Meanwhile in Myanmar

After years of repression, the new openness in Myanmar is fragile, but full of hope and optimism. For issue 13 Dutch journalist and Myanmar expert Minka Nijhuis spoke with three women who, inspired by opposition leader Aung San Suu Kyi, have given their lives new directions.

The Myanmar (formerly Burma) that I came to know well as a journalist was ruled by a military junta. Western relations and influences were minimal. But since a new government has made room for a bit more freedom, Myanmar is a different place entirely. Tourists are flocking to it as one of the last undiscovered exotic destinations in Asia. Young, ambitious Burmese people who, for years wanted nothing more than to leave, now see opportunities to make their dreams come true at home.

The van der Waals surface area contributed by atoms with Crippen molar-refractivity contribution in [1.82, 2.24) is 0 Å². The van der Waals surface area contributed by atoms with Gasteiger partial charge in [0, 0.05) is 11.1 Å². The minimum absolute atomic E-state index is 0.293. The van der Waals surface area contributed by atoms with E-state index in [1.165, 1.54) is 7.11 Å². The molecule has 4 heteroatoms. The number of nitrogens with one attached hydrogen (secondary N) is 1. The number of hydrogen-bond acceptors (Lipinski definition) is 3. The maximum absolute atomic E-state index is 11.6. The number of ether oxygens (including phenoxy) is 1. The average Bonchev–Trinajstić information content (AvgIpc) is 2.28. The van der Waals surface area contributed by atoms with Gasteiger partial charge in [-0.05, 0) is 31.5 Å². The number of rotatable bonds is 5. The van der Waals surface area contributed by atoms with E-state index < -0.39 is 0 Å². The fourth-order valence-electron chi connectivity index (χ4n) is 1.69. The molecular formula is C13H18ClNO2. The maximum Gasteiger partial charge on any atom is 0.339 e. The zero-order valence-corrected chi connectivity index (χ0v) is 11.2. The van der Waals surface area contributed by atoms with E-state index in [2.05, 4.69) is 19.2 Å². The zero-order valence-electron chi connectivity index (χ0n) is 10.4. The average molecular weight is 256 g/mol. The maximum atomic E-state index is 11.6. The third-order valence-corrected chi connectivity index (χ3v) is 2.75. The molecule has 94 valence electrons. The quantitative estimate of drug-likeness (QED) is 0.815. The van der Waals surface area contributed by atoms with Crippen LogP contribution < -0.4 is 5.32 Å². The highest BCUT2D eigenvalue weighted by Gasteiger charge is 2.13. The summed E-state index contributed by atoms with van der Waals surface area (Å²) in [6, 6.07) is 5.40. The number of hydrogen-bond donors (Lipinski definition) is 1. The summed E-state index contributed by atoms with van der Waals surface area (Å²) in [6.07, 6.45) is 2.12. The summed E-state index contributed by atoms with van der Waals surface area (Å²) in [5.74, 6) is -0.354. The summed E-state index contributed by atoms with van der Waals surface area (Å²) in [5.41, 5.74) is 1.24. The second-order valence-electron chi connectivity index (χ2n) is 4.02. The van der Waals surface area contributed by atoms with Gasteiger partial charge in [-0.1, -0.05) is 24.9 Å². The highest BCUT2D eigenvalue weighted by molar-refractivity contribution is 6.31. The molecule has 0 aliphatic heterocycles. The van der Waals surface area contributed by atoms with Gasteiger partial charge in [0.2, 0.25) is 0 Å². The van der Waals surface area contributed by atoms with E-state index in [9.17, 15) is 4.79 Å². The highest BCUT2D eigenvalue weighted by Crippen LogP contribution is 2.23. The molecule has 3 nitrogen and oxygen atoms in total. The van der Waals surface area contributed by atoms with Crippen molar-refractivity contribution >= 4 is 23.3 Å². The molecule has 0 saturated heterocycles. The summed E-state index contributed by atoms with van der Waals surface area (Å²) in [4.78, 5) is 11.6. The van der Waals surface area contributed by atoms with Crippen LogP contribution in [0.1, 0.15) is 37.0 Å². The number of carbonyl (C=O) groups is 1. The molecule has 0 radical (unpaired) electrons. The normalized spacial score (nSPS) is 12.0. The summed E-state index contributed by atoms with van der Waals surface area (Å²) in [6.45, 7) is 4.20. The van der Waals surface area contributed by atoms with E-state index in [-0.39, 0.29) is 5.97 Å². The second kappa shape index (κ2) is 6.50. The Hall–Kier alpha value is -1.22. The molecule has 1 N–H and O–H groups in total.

College principal Khin Hnin Soe, who founded Myanmar Metropolitan College in Yangon, wants to bring a new kind of energy to Myanmar’s formerly rigid educational system.
“I was trained as an engineer, but when I got involved with training interns at my work, I discovered that, in fact, teaching is my real passion. It revived an old dream of mine. I had lived in Singapore since I was a teenager, and life was good there, but I still felt an intense connection to my home country, Myanmar. I hoped that I could do something useful there one day. A few years ago, when the system here opened up a little, the time seemed ripe for me to open a school.”

In issue 13 you can read the stories of three women who have given their lives in Myanmar new directions.

Text Minka Nijhuis